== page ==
Another take on the meeting of global mass production and the subsequent threat to the handcraft is Sheelasha Rajbhandari’s My Great-Great-Grandmother’s Shawl (2017). A series of large black and white photographs with hanging recreated from hand-printed muslin, Damber Kumari shawl hung on the side with a dense patchwork of clothing tags, the artist asks us to question the provenance of our garb—not just the origin of its pattern, but the very hand that made it. Other works interrogating the authenticity of labour center on the act of voicing, in which the speaker matters as much as what is spoken. Thao-Nguyên Phan’s Voyages de Rhodes (2014 – 2017) series has the watercolour images of Vietnamese industry and labour over a copy of a 1966 French language travelogue Rhodes of Vietnam: The Travels and Missions of Father Alexandre de Rhodes in China and Other Kingdoms of the Orient. In Paul Pfeiffer’s single-channel video and wooden sculptural work Incarnator (2018), the artist samples Priata Oshru and Sushmita Alia Rhidi’s cover of Despacito. A 2017 hit single by Puerto Rican singer Luis Fonsi featuring Daddy Yankee gets remixed by Canadian pop icon Justin Bieber gets covered by two girls in Bangladesh. Incarnator or encarnador in old Spanish describes a carver of Catholic saints, particularly prolific in the Spanish colonial period in the Philippines. Specifically, it is in reference to the final stage of the production, in which the worker applies a skin of paint lending the image liveliness.
In music video We are not your monkeys (1996) directed by Anand Patwardhan, Dalit singer Sambhaji Bhagat leads a call and response, “We will be monkeys no more / We will sing songs of humanity / And we will make you human as well.” Bhagat sings of how the Indian elite have turned Hanuman into a monkey god, how women are demeaned by the burning of Sita. Interspersed with the shots of the singing circle are scenes of Dalit labour, the working majority that keeps everything going. A white thread hangs between two fixed points, creating an exponential arc. The yajnopaveeta or janeu is typically worn by the Brahmin caste in Hinduism, from the left shoulder to the waist. In ‘A beast, a god, and a line’, it hangs alone, a marker of class and a symbol of violence, spurred by caste conflict. The bodies that wear and make the textiles, become spectres against brightly painted walls. Friendly spirits, they remind us of what it means to labour and provide spiritual counsel.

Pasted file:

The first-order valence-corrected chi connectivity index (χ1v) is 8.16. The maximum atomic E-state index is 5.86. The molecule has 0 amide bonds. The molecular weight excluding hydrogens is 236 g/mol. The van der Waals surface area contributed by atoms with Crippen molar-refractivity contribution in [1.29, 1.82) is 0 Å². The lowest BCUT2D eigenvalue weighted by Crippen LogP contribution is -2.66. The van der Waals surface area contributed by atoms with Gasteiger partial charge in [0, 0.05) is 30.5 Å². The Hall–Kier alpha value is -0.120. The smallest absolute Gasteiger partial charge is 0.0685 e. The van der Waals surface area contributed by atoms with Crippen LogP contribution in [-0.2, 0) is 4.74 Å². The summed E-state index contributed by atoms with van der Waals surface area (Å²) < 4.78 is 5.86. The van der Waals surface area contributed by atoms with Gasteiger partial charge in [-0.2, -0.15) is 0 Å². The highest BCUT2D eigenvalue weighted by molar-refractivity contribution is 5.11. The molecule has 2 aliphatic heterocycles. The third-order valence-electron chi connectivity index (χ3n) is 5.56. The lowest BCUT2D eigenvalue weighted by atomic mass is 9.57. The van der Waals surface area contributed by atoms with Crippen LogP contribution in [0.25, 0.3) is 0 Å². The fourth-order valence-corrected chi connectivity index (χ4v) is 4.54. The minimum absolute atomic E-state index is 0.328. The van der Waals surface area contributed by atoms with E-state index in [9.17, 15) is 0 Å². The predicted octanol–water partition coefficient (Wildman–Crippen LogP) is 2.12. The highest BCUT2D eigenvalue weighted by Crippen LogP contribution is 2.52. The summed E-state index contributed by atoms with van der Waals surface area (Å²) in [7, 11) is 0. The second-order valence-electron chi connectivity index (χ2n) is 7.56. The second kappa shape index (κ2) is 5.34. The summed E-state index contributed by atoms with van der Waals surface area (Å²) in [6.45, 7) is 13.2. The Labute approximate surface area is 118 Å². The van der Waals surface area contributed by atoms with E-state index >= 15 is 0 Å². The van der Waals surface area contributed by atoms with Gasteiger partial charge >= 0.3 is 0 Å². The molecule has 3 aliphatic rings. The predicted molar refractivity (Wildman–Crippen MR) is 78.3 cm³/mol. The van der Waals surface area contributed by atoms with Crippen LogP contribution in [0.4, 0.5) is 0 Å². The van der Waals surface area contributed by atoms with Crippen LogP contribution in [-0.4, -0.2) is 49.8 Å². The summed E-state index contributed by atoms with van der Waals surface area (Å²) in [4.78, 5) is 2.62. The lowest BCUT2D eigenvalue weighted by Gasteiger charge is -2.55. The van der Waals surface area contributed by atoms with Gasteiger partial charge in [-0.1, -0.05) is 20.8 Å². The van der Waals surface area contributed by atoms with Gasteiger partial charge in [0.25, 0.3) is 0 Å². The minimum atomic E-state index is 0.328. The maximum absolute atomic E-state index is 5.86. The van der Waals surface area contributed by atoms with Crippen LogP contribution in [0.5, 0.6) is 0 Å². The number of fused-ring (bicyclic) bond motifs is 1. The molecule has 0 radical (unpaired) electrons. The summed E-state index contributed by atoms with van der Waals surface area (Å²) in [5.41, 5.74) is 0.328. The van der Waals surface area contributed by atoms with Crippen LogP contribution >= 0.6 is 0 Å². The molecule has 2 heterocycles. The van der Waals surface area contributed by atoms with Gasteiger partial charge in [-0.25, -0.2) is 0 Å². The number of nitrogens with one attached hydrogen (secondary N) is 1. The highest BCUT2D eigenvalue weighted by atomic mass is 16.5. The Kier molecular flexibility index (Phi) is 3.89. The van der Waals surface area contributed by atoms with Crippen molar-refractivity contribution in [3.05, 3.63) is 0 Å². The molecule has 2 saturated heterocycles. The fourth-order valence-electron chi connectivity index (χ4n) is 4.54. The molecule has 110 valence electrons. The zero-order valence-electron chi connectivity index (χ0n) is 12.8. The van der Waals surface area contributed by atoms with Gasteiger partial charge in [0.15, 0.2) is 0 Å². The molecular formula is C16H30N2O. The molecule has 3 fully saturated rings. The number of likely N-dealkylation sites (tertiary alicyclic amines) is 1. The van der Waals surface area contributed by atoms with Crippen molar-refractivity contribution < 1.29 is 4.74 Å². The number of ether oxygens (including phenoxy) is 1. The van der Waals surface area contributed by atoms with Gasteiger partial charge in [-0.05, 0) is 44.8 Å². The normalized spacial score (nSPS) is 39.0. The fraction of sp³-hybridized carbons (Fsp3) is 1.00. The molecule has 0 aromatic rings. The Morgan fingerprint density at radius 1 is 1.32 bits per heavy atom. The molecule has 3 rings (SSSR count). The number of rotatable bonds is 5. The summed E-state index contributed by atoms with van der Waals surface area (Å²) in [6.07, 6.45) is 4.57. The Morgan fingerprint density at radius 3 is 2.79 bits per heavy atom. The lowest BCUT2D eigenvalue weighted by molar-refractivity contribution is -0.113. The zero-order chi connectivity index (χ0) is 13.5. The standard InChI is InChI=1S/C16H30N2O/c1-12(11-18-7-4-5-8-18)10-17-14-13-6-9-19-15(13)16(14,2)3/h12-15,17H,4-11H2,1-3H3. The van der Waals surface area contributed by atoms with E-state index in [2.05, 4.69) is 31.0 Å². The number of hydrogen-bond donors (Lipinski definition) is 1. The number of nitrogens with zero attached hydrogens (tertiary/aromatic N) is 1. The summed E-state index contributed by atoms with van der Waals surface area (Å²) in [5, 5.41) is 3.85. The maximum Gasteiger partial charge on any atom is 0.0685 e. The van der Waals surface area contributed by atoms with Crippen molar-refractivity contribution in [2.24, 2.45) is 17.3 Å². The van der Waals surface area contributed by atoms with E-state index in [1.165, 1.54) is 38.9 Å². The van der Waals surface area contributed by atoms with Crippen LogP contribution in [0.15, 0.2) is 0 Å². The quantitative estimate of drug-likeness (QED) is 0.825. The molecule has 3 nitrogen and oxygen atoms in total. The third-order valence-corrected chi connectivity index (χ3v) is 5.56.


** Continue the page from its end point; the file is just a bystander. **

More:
‘A beast, a god, and a line’ constructs a framework that takes textile work as its locus of knowledge production. Building a material case for a universal history written by the globally underclassed, portraits of workers — grandmothers, Dalit people, sailors, singers, and so on — and proof of their craft hang in the galleries. Maps reroute our understanding of western mapmaking practice, which takes the viewer as purveyor and overseer. As colonial symbols reappropriated, the tapestries and posters request a long look. Resurgent indigenous identities and technologies arise amidst depictions of surging religious extremism in the region. No singular standpoint. No singular futurity. In a workshop at Para Site, the last weaver of sea silk gave us some shop talk. Maestro Chiara Vigo sang incantations to the thread spun from pen shell filaments. Vigo said the thread she was spinning was dedicated to women everywhere. And like this exhibition, the thread cannot be typically transacted, it can only be given.
‘A beast, a god, and a line’ is organized by Para Site, Dhaka Art Summit, and Museum of Modern Art in Warsaw. It was first shown at Dhaka Art Summit in February 2018 and subsequently at Para Site, March-May 2018 and TS1 at Pyinsa Rasa Art Space at the Secretariat & Myanm/art Gallery in Yangon, Myanmar in June 2018. It is on view at Museum of Modern Art in Warsaw at the Wybrzeze Kosciuszkowskie 22 & ul. Panska 3 in Warsaw, Poland from July 20 to October 7, 2018.
All images courtesy: The artists.